Apifera Farm - where art, story, animals & woman merge. Home to artist Katherine Dunn

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©Katherine Dunn.

Sunday, June 10, 2018

I don't even know how to title this...but it's important...to me anyway

There is no doubt about it that caregivers and managers at elder care facilities have a stressful and difficult job balancing the needs of the elder residents and their needs with the needs and concerns of the outside family and friends. I was aware of HIPAA laws but really not well versed in them, why would I be? I have since learned a lot, and continue to educate myself on it, even though I am not an employee of a hospital or facility. One thing I have learned, even though the law is there to protect a patient's right to privacy and security of their medical information, it is a flawed law, and all you have to do is 'google' it and you will find that out. I am in no way saying people should not abide by the law, but am pointing out how the law can create difficulties.

Some incidences that occur with this law, to give you an idea of why I use the term 'flawed', are that let's say a resident lives in a facility or home, and one day his friend doesn't come to breakfast. The staff is not allowed to tell him what happened, unless by chance the disappearing person put his friend on a list. Anyone that might have been volunteering at the facility, no matter how long they had been coming and no matter how fond they were of the disappearing person, they too would not be told what happened. Many articles talk about how the law has made many hospital/medical/care givers fearful, and when someone is acting from fear, I wonder if the patient is really number one anymore. And it puts stress on the caregiver too.

I found out last week on one of my visits with Opie, that someone I care about deeply and have grown fond of over the past two years is transitioning out of this realm. I will refer to this person as Beautiful Cloud. When I arrived, there was someone in a room with the window open a crack, and there were a couple of people I did not know with name tags on. One of the name tag people tapped on the window, and asked me to hold up the goat. I did, and through the window I heard Beautiful Cloud's voice call Opie's name.

I knew something was happening but did not linger at the window. I went to sit in the garden waiting for the residents. It was a perfectly beautiful day. Before the residents came out, a staff person who has always been very nice came and told me I was not to mention Beautiful Cloud's name. Because of HIPAA laws, no details could be told to me.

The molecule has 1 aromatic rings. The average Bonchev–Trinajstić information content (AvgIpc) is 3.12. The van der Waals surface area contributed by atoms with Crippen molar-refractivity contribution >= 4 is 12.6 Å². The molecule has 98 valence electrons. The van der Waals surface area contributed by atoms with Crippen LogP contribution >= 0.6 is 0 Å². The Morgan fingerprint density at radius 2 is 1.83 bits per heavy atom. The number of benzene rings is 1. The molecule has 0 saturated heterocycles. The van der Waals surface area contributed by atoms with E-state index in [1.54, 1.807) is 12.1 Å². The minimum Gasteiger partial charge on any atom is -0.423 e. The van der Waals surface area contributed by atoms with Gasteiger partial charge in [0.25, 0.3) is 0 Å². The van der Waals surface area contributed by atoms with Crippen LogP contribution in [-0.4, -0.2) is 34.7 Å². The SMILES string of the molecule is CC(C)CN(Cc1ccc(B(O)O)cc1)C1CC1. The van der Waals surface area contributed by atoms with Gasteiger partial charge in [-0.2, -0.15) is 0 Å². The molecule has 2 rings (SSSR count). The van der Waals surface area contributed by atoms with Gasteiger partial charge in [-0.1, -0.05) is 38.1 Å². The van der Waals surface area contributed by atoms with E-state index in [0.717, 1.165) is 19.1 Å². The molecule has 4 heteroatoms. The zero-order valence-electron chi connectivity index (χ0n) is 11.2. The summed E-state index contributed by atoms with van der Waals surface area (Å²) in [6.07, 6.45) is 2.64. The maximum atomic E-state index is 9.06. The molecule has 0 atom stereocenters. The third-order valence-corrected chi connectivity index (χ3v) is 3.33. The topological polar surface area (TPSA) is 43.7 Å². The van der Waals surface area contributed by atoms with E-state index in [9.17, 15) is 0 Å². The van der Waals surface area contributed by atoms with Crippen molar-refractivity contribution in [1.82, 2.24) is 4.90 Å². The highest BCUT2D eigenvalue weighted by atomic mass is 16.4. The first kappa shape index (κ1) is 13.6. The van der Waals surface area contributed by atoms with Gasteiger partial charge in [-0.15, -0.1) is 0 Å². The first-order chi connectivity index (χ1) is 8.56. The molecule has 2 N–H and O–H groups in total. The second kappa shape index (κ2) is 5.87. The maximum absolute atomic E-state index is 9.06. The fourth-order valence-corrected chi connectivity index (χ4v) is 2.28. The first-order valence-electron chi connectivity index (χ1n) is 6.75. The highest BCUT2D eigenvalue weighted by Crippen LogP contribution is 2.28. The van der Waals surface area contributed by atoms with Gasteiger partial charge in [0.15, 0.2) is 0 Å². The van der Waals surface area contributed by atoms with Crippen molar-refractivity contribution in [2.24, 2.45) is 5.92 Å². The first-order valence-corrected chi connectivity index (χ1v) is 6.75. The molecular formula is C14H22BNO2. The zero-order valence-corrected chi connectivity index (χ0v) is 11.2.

One by one, Opie's friends came out. Looking back on this day, I truly think Opie picked up on the vibe of everything...maybe more from me than anything. I was my same usual happy self with the residents, but inside I felt off balance and off guard. If someone could have warned me before hand about White Cloud, or perhaps given me guidelines of do's and don'ts it might have helped, but I was told that is against HIPAA laws. Opie was very quiet, and even lay down, which he has never done on a visit. We all talked about many things as usual–movies, gardens, food, and aging to name a few things. But then the residents brought up White Cloud, and even though my lips were sealed, they told me of White Cloud's situation. They were not fearful for White Cloud. I wanted to talk to them about it, but I decided to be honest,

"I was told not to bring White Cloud up," to which they said they trusted me, and we talked about the idea of heaven and such, and what a good death can be, and we moved onto other topics.

As I was leaving, I had to go by the same window of White Cloud, and I asked the manager if I could at least acknowledge her, with Opie, through the window, I felt it might help White Cloud even for a second–and I wanted to acknowledge this being, this part of our relationship, by saying something. Yes, saying something, anything, to White Cloud would help me too. The manager got the window open more so I could hold Opie up, and White Cloud was only about three feet away. White Cloud said what they always said upon seeing Opie,

"Opie...Opie...Opie..." with a weak smile.

"He recognizes your voice, White Cloud," I said through the screen.

"He does? Opie, Opie..." White Cloud said one more time.

"Opie and I are going to be thinking of you," I told White Cloud, who was now feeling a bit weak, so we departed.

So, I don't know. I get this is part of the work I'm doing. But I left that day feeling frustrated. What will happen to any of us in our old age if we are pent up in rooms with laws meant to protect us, but not able to communicate basic small things to the outside people who might make a small difference in the end of our lives. I will miss White Cloud, I have no idea where they are in their transition, and I will not be told. That is the way it is.

My work with elder creatures has shown me the powerful effect of simply being present at the end of a creature's life...of laying a hand on the brow, to say, "It's okay, someone is here."I realize my role with Opie is not to be a hospice nurse, or daughter, or mother. But I guess one of the things that upset me to my core on this visit was, after getting to know White Cloud for two years, it felt like that was underestimated. I'm glad I asked if I could say something to White Cloud, if I hadn't asked, I never would have been able to say those final words and let them see Opie.

Maybe I don't know one darn thing about anything.